However, on January 5th, the IRS announced that the IP PIN correspondence dated January 4th, 2016 incorrectly stated the tax year to which the PIN applied. The IRS announcement advised taxpayers that IP PINs issued on CP01A Notices are intended for use on the 2015 tax return as opposed to the tax year listed on the notice—2014. Here’s the IRS’s explanation regarding the Notice CP01A error.
Taxpayers who file their 2015 federal tax returns without the IP PIN will encounter IRS processing delays of their returns as the IRS will need to take additional steps to verify their identity.
For additional questions on using the IP PIN, see the IRS’s IP PIN page or call Identity Protection Specialized Unit at 1-800-908-4490.
Author: Meredith Miller, Tax Senior
This blog post is a summary and is not intended as tax or legal advice. You should consult with your tax advisor to obtain specific advice with respect to your fact pattern.
January again! The busiest time of year for many accountants and bookkeepers. There’s the general ledger to reconcile and close out, financial statements to produce, 1099 forms and payroll filings to complete, and personal property tax returns to file. But wait! There’s another task to consider…the income tax return.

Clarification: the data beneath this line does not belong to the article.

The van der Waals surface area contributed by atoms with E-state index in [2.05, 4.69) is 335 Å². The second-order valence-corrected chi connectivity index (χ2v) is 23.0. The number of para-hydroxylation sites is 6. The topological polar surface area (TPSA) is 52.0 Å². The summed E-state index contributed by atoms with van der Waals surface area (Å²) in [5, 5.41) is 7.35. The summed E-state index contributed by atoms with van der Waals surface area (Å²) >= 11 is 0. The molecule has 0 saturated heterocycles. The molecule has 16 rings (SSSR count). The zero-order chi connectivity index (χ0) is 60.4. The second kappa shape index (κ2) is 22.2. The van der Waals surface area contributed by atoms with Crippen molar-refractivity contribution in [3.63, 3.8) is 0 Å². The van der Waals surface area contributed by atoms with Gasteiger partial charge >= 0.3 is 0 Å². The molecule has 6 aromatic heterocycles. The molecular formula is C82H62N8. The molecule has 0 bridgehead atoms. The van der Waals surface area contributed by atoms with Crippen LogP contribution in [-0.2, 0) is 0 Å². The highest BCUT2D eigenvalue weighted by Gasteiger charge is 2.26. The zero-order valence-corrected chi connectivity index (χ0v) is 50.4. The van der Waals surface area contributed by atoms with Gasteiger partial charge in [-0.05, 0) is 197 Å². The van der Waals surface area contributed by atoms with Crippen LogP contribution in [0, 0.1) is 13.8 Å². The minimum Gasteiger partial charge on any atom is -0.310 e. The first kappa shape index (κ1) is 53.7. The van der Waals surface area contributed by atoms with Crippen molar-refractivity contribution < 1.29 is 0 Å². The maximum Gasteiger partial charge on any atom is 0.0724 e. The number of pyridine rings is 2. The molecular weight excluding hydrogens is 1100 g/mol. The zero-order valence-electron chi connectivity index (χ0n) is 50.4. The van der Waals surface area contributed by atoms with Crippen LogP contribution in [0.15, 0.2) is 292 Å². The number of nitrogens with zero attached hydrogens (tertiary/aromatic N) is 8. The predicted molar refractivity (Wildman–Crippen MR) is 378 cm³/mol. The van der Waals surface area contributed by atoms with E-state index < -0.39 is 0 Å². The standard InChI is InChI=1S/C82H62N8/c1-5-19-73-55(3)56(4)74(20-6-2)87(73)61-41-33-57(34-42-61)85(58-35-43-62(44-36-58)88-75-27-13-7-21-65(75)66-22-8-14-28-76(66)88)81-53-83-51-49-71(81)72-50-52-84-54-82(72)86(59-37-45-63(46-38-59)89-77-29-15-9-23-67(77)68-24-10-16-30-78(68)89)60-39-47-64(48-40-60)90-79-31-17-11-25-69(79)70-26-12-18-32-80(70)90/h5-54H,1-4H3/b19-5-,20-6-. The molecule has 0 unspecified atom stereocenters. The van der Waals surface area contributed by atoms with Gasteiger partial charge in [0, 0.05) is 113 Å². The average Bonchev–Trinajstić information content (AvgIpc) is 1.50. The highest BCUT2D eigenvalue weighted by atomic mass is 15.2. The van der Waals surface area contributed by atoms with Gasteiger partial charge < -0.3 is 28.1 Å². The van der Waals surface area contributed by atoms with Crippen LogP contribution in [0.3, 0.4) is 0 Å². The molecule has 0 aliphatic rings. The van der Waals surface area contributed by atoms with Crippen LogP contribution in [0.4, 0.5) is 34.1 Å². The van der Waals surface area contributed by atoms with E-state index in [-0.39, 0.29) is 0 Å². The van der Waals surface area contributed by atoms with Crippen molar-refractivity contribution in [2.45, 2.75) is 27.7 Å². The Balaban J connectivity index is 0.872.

Fortunately, the CPA prepares the income tax return for you, but they need your help. There are several strategies you can employ to make your working relationship a successful and productive one.
For starters, double-check your accounting software to ensure you’ve posted your CPA’s journal entries for last year (2012). Your CPA may have included these entries in the same packet with the 2012 tax return. If the person who signed the 2012 tax return didn’t pass on any journal entries, check in with your CPA to find out if there were any. If so, be sure to post them to your general ledger as of December 31, 2012 (for calendar year entities).
If the business experienced changes in ownership, or any other type of significant transaction during the past year, gather the relevant legal documents (buy-sell agreements, promissory notes, etc.) and forward copies to you CPA. These documents will provide specific information about the transaction that will help your CPA report it properly on the tax return.
The “PBC List”